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Much to Dandy’s dismay, the rare alien turns out not to be a hot alien chick, but “Ukeleleman” a somewhat frightening marionette-type golem with a very calm, dull voice; someone who collects smiles and wants Dandy’s for his own. While hardly the strangest Strange Alien-of-the-Week the show’s dreamed up, he’s definitely very random and more than a little offputting; not necessarily evil, but dangerously single-minded.

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In fact, Meow and QT had already met him and fallen victim to his “hypno-petrification” tune, after locating where Dandy crash-landed, then transporting from one highly hazardous area to another until coming across Ukeleleman. The sight of his friends reduced to garden statuary keeps Dandy from giving him the smile he wants, and Dandy eventually runs off with them. His plan is to throw them into the Strange Phenomenon-of-the-Week: the River of Time that rings the planet.

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First referred to by Dr. Gel as a means of capturing Dandy once and for all, the River is much like any other in that it’s made of a water-like substance, only the water represents time, its source the past, and its mouth the future. It’s also subject to the Pororoca phenomenon, meaning at times it flows backwards, returning the past to the present.

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On a show Space Dandy that hits the reset button every week, a device such as the River of Time might seem redundant. Despite that, and despite the fact the actual practical mechanics of the river are a bit loosy-goosy, the execution is entertaining, showing us ducks turning into ducklings and then eggs, or a Space Battleship turning into a Galleon, as the waves crash. Dandy also gets to break out his surfboard.

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That battleship crushes Dr. Gel’s dropship, and his latest attempt to capture Dandy along with it. The final showdown between Dandy and Ukeleleman is muted and lacking in emotional investment—frankly, we’re glad to see the weird-looking bastard go up in flames. But it’s in death that he finally achieves the smile he’d worked his whole life to achieve. And when his ukelele drops into Dandy’s hands, Dandy is able to properly remember how that song went.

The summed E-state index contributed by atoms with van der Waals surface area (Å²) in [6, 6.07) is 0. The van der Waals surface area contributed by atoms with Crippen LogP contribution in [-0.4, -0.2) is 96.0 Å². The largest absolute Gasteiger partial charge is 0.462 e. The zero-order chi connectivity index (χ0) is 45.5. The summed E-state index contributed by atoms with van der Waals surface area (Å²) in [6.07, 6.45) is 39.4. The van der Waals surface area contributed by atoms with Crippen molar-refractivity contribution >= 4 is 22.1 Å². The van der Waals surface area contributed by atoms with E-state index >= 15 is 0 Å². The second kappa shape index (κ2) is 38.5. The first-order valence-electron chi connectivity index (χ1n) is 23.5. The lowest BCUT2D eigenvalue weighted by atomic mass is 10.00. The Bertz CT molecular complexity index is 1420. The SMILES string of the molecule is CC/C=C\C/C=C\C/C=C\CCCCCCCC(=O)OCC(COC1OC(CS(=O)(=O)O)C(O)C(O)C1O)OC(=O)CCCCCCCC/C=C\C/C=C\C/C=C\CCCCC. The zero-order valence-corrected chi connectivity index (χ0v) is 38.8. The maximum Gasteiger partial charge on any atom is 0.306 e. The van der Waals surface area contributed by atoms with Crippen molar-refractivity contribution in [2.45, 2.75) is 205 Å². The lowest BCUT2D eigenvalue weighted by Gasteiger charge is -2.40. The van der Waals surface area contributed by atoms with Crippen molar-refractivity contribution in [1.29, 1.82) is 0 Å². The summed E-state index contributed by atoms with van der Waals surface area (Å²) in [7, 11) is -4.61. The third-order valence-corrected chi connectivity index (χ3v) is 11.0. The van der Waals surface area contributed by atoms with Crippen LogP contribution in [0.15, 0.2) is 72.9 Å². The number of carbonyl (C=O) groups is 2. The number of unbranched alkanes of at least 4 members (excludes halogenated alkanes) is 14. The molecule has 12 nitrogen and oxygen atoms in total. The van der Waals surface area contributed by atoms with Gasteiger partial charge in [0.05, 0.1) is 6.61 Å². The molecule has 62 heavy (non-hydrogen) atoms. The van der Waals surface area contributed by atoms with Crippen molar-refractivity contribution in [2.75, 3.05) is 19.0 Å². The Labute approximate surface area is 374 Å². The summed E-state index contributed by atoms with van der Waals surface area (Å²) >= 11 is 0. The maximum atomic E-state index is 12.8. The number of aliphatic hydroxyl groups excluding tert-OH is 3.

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Space Dandy 2 – 01

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Space Dandy is back, baby! But as Dandy himself laments in the middle of this particularly chaotic episode, they “came back too much.” After trying to pass a cow off as an alien, Scarlett gives them a stern life counseling session, suggesting they may not be cut out for alien hunting, being the worst such hunters she’s ever seen.

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As they ponder a future in space trucking, Dandy pulls at a stray hair on his head, it gets longer and longer until it envelops him, Meow and QT and zaps them into another dimension, where there is another set of Dandy, Meow, and QT (and Honey), only this set is much better at their jobs. They notice another stray hair, tug at it, and the process repeats.

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They’re not stray hairs, but cosmic strings, and continually tugging at them zaps the crew from one alternate universe to another, in all of which some form of Dandy & Crew exist. Those forms get more and more bizarre until we end up with a scary Meow who simply stands around grinning and holding a helmet he never wears, QT as an old codger who thinks he’s a robot, and a gloomy Dandy who just wants to die, having clearly been around the other two for far too long.

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With all the alternate Dandy crews springing up in one universe, not only does the Aloha Oe get overstuffed with people, but the universe itself starts to become full of contradictory information, to the point where even the normally unflappable narrator begins bickering with other narrators over what exactly is going on in the episode. If this goes on it can’t end well.

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So the Dandys and their crews come together and decide to light the cosmic strings like fuses. When that happens, a big explosion occurs and the universe is seemingly back to normal, until it’s dropped on us that Gloomy Dandy and his two insufferably strange companions are the new cast moving forward. The show is just joking, but in the end, Scarlett was wrong about the Dandy, Meow, and QT she knew being the worst. There’s always worse.